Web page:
Charleston County employees racked up thousands of dollars in questionable expenses on county charge cards since 2017, ranging from the rental of a Mercedes convertible to $2,000 for party tumblers, records obtained by The Post and Courier show.
Meantime, county procurement officials in recent months cited department heads for failing to keep charge card statements, receipts for travel, sign-up sheets for meetings and other basic records that prevent abuse, documents show.
Similar to credit cards, purchase cards allow employees to buy items on the county’s tab. But absent strict controls, they’re ripe for abuse.
In late 2017, for instance, procurement officials noticed suspicious charges by an employee in the Emergency Management Division.
When they confronted her, she said she used the cards by mistake. She couldn’t provide receipts and other documentation, an audit said.
Digging deeper, procurement officials eventually identified nearly $25,000 in questionable charges, an internal audit memo said. The employee, Patty Pace, resigned and later was charged with embezzlement.
The incident triggered a wider look at purchase card expenses.
This new scrutiny also came amid several high-profile public corruption cases: Last year, Berkeley County School District’s chief financial officer, Brantley D. Thomas III, was accused of embezzling more than $1.2 million from public coffers; and earlier this year, The Post and Courier exposed questionable spending by Columbia-area prosecutor Dan Johnson and his office. Those revelations eventually led to federal charges against Johnson and an assistant.
On Monday, Charleston County provided the newspaper with a cache of audits, memos and other documents in response to its request under the state's Freedom of Information Act.
Those documents show that as county procurement officials waded deeper into departments’ expenses this year, they found a pattern of lax record-keeping and procurement rule violations.
The county’s Central Parts Warehouse couldn’t locate half of their credit card statements and had to reorder them from Bank of America.
Similar problems were found in the Telecommunications Department.
The Awendaw Fire Department, which is part of the Emergency Management Department, couldn’t find receipts at first, but later found them in the wrong folder. An audit found a fire department employee charged $2,008.91 for party tumblers.
A Public Works employee was flagged for $372 in charges for a personal trip and later had his card suspended for six months.
As the procurement officials flagged questionable expenses, some department heads offered apologies and promises to do better.
“While we strive to ensure every staff member retains and submits receipts in a timely manner, we sometimes find that staff members have lost or otherwise misplaced them,” Steve Dukes, executive director of economic development, wrote in a memo. “We know this is unacceptable.”
Procurement officials appear to have taken an especially close look at the Human Resources Department, records show.
One employee spent more than $6,100 this spring for “well being events” or “health screening incentives.” Statements show purchases from Amazon, Costco, TJ Maxx — often for household items such as mixing bowls, flashlights, toothbrushes, spatulas and other kitchen wares. More than $2,300 was spent on 650 Therm-O Super Snack cooler tote bags.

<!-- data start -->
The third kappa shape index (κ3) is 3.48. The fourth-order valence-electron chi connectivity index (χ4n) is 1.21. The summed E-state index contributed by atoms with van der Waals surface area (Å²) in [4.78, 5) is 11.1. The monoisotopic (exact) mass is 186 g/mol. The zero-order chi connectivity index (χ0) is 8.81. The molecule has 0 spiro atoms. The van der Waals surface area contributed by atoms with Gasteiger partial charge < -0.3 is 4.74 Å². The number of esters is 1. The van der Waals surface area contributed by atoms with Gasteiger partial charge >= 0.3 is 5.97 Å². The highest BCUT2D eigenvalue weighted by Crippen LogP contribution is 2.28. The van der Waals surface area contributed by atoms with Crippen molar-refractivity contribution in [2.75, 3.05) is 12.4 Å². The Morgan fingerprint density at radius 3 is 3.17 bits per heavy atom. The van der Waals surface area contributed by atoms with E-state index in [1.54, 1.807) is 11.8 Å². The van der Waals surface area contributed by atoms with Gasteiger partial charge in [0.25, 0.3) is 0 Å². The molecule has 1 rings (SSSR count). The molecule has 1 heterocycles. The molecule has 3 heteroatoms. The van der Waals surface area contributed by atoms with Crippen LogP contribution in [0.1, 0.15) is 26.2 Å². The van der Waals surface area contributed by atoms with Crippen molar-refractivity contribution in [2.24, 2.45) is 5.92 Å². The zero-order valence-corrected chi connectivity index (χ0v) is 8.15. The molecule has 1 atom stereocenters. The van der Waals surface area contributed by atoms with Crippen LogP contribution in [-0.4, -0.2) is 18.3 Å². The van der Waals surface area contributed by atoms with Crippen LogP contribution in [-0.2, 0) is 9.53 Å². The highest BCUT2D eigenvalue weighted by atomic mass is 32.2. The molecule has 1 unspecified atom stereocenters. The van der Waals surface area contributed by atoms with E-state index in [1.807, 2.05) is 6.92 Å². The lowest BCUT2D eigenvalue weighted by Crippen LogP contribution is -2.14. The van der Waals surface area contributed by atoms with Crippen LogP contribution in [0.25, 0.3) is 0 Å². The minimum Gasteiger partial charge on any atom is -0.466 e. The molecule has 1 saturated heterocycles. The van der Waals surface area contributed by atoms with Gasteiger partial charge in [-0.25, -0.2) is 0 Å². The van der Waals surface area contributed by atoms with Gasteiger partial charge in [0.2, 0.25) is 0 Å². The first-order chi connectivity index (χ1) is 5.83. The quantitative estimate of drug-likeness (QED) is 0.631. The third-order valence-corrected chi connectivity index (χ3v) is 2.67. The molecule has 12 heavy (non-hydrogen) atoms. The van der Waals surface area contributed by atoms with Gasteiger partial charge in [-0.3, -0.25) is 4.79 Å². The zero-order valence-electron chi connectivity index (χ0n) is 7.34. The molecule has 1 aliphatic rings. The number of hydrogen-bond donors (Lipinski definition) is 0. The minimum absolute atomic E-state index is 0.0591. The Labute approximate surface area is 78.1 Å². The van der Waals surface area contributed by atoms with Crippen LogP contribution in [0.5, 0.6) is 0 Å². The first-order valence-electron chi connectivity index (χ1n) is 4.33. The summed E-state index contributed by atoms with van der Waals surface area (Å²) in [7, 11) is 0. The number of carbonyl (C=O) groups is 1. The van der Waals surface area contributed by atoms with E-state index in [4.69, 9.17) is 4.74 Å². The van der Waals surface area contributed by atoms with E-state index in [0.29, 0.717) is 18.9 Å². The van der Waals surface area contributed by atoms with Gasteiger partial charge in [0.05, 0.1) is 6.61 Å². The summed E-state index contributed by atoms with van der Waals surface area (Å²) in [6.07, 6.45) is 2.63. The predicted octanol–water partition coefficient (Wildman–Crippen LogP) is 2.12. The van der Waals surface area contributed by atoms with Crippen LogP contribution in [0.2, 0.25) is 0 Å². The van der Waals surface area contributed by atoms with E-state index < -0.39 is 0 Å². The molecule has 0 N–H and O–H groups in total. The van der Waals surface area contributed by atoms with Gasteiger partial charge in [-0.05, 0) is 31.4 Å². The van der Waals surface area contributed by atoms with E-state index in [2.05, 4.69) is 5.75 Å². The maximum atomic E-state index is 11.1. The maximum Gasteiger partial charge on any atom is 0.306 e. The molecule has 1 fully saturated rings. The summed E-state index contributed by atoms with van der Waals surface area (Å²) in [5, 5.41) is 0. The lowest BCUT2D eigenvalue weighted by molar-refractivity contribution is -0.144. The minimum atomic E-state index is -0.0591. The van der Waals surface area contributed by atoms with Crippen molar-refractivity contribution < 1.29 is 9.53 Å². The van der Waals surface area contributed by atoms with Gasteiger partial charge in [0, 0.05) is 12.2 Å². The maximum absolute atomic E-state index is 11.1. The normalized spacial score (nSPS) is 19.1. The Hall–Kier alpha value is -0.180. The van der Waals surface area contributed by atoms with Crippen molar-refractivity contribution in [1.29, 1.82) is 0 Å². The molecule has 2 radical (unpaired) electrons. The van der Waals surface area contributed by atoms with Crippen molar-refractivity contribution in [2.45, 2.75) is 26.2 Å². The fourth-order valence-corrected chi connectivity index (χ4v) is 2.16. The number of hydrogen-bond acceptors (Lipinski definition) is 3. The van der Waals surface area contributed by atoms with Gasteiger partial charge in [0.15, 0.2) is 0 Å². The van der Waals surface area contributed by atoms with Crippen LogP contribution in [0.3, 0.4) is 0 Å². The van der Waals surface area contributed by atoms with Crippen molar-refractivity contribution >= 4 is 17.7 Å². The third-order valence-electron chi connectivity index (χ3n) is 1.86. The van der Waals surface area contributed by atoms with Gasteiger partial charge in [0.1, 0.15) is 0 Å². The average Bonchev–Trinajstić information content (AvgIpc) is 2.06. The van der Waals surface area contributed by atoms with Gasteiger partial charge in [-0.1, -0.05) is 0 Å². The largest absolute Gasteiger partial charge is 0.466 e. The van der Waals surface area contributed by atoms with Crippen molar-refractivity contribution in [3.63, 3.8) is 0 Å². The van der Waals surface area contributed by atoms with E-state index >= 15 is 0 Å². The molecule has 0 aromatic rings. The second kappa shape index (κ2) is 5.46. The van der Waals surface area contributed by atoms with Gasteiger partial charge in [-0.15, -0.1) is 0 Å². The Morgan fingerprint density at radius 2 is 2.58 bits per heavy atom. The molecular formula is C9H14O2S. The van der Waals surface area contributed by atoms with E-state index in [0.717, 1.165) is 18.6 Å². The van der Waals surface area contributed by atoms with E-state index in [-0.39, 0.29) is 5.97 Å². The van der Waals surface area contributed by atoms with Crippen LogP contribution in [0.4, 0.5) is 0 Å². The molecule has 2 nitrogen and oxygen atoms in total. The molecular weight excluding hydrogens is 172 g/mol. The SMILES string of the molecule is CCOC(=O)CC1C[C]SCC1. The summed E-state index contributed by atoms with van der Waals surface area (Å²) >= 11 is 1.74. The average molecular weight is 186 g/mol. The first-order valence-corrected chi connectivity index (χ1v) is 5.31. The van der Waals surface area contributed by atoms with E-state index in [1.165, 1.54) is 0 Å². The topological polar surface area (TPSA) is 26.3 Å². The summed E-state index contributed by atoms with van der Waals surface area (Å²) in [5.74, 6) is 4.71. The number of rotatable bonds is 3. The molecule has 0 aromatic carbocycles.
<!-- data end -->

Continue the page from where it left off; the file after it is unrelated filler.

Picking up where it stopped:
The department’s director, Fagan Stackhouse, resigned Nov. 5, to take a job in Raleigh, a county spokesman said. Stackhouse declined to comment, but in a written response to the auditor’s findings, Interim Human Resources Director Susan Steed explained that the Wellness Program encourages employees to pursue healthy lifestyles and that the program often involves giveaways.
She added that questioned expenses had been reviewed, and “most were in alignment with types of purchases described under HR Programs and Services.”
However, the explanations for some expenses remain unclear.
On Nov. 6, 2017, a Human Resources employee rented a Mercedes convertible for $201.97 during a business trip to Florida.
A year later, and within days of The Post and Courier’s request for documents, the rental car company sent a revised invoice — this time for $143.08.
In an email to the employee, the rental car company explained that it had given her an upgrade at “no additional charge” because the reserved vehicle wasn’t available. There was no explanation for the late timing of this new invoice.
Procurement officials also hammered departments for letting their employees use purchase cards to rack up frequent-flyer and other reward points.
They noted that county regulations don’t allow employees to use county expenses to earn rewards “for their personal gain.”
County officials say they’ve drawn up stricter guidelines for the use of purchase cards, and that staff will be retrained on how to use them and keep records. Charleston County Council Chairman Vic Rawl said he expects council to weigh in.
“Obviously, there is an issue, so obviously, at some point in time, we’re going to request the administrator to tell us what’s going on, what was found out and what she intends to do about it,” he said.